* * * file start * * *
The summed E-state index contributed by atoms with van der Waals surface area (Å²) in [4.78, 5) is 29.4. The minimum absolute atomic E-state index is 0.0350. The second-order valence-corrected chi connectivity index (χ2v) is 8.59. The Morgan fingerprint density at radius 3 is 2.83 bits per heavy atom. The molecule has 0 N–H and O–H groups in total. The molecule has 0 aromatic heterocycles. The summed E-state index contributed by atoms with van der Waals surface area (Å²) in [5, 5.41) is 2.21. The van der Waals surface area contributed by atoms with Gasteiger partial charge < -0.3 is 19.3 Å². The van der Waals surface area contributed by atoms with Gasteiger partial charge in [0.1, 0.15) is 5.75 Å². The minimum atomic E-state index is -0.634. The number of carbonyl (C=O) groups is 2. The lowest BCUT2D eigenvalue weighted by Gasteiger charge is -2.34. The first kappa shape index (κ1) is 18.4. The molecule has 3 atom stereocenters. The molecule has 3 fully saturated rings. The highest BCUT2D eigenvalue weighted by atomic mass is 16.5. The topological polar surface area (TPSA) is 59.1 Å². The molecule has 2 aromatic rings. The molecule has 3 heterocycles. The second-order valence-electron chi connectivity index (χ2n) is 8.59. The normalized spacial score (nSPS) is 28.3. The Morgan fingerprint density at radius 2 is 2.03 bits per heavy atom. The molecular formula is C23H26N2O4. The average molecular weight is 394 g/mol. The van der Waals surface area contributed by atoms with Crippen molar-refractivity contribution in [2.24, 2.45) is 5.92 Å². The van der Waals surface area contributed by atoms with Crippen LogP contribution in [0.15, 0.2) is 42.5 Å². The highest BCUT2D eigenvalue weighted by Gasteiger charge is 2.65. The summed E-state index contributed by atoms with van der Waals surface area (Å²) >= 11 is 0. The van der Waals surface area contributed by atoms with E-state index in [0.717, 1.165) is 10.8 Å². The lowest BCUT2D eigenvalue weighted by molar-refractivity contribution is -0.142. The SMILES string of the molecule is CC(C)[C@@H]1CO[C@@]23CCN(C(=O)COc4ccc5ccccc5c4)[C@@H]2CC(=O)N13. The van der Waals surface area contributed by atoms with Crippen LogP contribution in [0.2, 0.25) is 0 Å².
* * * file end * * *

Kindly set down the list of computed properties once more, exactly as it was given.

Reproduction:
The summed E-state index contributed by atoms with van der Waals surface area (Å²) in [4.78, 5) is 29.4. The minimum absolute atomic E-state index is 0.0350. The second-order valence-corrected chi connectivity index (χ2v) is 8.59. The Morgan fingerprint density at radius 3 is 2.83 bits per heavy atom. The molecule has 0 N–H and O–H groups in total. The molecule has 0 aromatic heterocycles. The summed E-state index contributed by atoms with van der Waals surface area (Å²) in [5, 5.41) is 2.21. The van der Waals surface area contributed by atoms with Gasteiger partial charge < -0.3 is 19.3 Å². The van der Waals surface area contributed by atoms with Gasteiger partial charge in [0.1, 0.15) is 5.75 Å². The minimum atomic E-state index is -0.634. The number of carbonyl (C=O) groups is 2. The lowest BCUT2D eigenvalue weighted by Gasteiger charge is -2.34. The first kappa shape index (κ1) is 18.4. The molecule has 3 atom stereocenters. The molecule has 3 fully saturated rings. The highest BCUT2D eigenvalue weighted by atomic mass is 16.5. The topological polar surface area (TPSA) is 59.1 Å². The molecule has 2 aromatic rings. The molecule has 3 heterocycles. The second-order valence-electron chi connectivity index (χ2n) is 8.59. The normalized spacial score (nSPS) is 28.3. The Morgan fingerprint density at radius 2 is 2.03 bits per heavy atom. The molecular formula is C23H26N2O4. The average molecular weight is 394 g/mol. The van der Waals surface area contributed by atoms with Crippen molar-refractivity contribution in [2.24, 2.45) is 5.92 Å². The van der Waals surface area contributed by atoms with Crippen LogP contribution in [0.15, 0.2) is 42.5 Å². The highest BCUT2D eigenvalue weighted by Gasteiger charge is 2.65. The summed E-state index contributed by atoms with van der Waals surface area (Å²) >= 11 is 0. The van der Waals surface area contributed by atoms with E-state index in [0.717, 1.165) is 10.8 Å². The lowest BCUT2D eigenvalue weighted by molar-refractivity contribution is -0.142. The SMILES string of the molecule is CC(C)[C@@H]1CO[C@@]23CCN(C(=O)COc4ccc5ccccc5c4)[C@@H]2CC(=O)N13. The van der Waals surface area contributed by atoms with Crippen LogP contribution in [0.2, 0.25) is 0 Å².